Property tax proposal would only fix current deficit, Dodge says
Jim Dodge wonders when those legally sworn with putting the welfare of the state first will actually start to legislate with that oath in mind.
“People in Illinois have to choose differently, or run the risk of these same lawmakers ruining the state even more,” Dodge told the Prairie State Wire. “That’s the main theme of this election: Are people of Illinois fed up enough to throw the bums out of office?”
Dodge argues the latest example of Springfield’s bad governance comes in the form of the lawmakers now proposing a statewide property tax as a way of tackling the state’s mounting pension liabilities.
According to Wirepoints, others in the financial sector have specifically proposed the idea of levying a special state property assessment estimated to be around 1 percent of actual property value each year for 30 years.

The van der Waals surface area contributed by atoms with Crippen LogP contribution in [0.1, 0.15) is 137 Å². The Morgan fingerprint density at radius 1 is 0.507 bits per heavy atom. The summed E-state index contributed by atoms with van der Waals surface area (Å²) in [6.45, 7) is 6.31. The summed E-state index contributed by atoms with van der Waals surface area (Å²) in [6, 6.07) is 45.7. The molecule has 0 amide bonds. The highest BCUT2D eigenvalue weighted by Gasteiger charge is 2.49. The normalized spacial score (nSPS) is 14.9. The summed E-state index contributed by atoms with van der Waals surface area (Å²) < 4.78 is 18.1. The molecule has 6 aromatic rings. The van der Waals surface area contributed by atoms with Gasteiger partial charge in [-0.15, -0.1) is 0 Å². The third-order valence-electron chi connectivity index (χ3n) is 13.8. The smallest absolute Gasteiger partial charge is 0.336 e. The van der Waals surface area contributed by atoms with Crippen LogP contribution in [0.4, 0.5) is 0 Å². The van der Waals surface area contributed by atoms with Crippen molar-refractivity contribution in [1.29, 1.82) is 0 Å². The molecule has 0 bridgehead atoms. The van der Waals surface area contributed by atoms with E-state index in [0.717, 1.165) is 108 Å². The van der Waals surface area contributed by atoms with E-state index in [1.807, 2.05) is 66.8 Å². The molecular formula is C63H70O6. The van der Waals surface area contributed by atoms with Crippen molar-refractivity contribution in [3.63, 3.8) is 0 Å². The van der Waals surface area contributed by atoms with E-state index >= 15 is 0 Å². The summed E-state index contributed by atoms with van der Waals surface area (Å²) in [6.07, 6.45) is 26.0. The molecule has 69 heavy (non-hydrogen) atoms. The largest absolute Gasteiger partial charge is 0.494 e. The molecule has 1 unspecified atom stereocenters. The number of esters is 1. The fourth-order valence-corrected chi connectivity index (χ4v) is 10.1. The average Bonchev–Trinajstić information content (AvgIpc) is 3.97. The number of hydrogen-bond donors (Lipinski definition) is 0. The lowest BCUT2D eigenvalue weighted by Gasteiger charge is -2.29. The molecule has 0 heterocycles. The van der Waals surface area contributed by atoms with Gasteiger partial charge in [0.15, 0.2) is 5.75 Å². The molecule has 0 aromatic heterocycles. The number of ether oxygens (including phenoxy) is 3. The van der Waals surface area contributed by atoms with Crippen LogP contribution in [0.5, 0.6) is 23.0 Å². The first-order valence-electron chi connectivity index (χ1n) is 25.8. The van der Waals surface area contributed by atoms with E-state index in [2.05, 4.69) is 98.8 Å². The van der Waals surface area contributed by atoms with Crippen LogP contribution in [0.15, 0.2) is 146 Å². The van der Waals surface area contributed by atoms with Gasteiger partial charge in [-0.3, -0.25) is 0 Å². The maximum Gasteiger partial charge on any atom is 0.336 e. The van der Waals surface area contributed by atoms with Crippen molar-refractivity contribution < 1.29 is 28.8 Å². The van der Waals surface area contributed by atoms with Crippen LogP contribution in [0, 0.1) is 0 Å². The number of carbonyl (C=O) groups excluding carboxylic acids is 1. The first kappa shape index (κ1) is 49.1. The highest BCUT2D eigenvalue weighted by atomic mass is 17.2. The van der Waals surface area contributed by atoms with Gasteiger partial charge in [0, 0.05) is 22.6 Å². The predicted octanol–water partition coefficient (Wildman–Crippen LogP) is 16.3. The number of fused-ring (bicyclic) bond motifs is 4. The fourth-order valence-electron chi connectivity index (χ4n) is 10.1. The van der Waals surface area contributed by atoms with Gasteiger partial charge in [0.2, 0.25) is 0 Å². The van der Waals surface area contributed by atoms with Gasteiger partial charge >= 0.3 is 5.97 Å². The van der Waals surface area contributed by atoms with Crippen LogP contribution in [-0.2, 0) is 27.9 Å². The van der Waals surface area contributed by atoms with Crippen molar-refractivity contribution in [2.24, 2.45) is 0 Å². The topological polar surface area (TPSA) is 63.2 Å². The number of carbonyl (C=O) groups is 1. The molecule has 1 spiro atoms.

“That would be the worst thing you can do for Illinois,” Dodge, an Orland Park Republican running for state treasurer, said of the proposed tax. “It’s another excuse lawmakers will use for not being more efficient. I talk to people all the time that tell me how much taxes are out of control. All this proposal is being talked about as doing is fixing today’s deficit; it does nothing to change how we got to this point or how we prevent it from helping again.”
Dodge said the resolution recently introduced by Rep. Jeanne Ives (R-Wheaton) opposing any new statewide property tax could help stop the bleeding.
“We’re going to have to have reasonable, rationale spending reforms that include addressing our public pension system,” he said. “No one wants public servants not to get a decent pension. It’s just that we desperately need to get our fiscal house in order.”
In the end, Dodge said legislators have to be honest with themselves.
“The whole approach of the legislature has been to lie and deny,” he said. “They have mastered the art of fantasy math.”